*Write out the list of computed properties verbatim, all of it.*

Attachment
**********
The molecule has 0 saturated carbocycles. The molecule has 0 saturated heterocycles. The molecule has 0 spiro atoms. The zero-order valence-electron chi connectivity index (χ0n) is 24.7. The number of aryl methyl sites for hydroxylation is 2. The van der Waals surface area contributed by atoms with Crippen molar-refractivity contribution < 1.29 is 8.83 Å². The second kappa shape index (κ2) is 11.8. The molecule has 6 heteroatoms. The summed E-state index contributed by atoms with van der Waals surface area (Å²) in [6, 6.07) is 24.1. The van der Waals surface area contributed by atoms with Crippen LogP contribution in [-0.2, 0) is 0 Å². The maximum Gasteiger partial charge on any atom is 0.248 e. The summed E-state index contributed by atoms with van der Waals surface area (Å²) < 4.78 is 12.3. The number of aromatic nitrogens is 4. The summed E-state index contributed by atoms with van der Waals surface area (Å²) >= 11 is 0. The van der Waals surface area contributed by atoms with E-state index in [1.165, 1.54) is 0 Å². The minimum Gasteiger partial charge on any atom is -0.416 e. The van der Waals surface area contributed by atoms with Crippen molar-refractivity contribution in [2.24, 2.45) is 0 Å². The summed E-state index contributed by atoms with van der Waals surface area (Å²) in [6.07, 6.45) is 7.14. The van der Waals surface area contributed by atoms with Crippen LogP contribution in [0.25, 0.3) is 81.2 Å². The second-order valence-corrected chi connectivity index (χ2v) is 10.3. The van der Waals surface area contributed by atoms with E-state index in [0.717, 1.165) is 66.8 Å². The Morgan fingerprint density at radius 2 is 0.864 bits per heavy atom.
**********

The molecule has 0 saturated carbocycles. The molecule has 0 saturated heterocycles. The molecule has 0 spiro atoms. The zero-order valence-electron chi connectivity index (χ0n) is 24.7. The number of aryl methyl sites for hydroxylation is 2. The van der Waals surface area contributed by atoms with Crippen molar-refractivity contribution < 1.29 is 8.83 Å². The second kappa shape index (κ2) is 11.8. The molecule has 6 heteroatoms. The summed E-state index contributed by atoms with van der Waals surface area (Å²) in [6, 6.07) is 24.1. The van der Waals surface area contributed by atoms with Crippen LogP contribution in [-0.2, 0) is 0 Å². The maximum Gasteiger partial charge on any atom is 0.248 e. The summed E-state index contributed by atoms with van der Waals surface area (Å²) < 4.78 is 12.3. The number of aromatic nitrogens is 4. The summed E-state index contributed by atoms with van der Waals surface area (Å²) >= 11 is 0. The van der Waals surface area contributed by atoms with E-state index in [1.165, 1.54) is 0 Å². The minimum Gasteiger partial charge on any atom is -0.416 e. The van der Waals surface area contributed by atoms with Crippen molar-refractivity contribution in [2.24, 2.45) is 0 Å². The summed E-state index contributed by atoms with van der Waals surface area (Å²) in [6.07, 6.45) is 7.14. The van der Waals surface area contributed by atoms with Crippen LogP contribution in [0.25, 0.3) is 81.2 Å². The second-order valence-corrected chi connectivity index (χ2v) is 10.3. The van der Waals surface area contributed by atoms with E-state index in [0.717, 1.165) is 66.8 Å². The Morgan fingerprint density at radius 2 is 0.864 bits per heavy atom.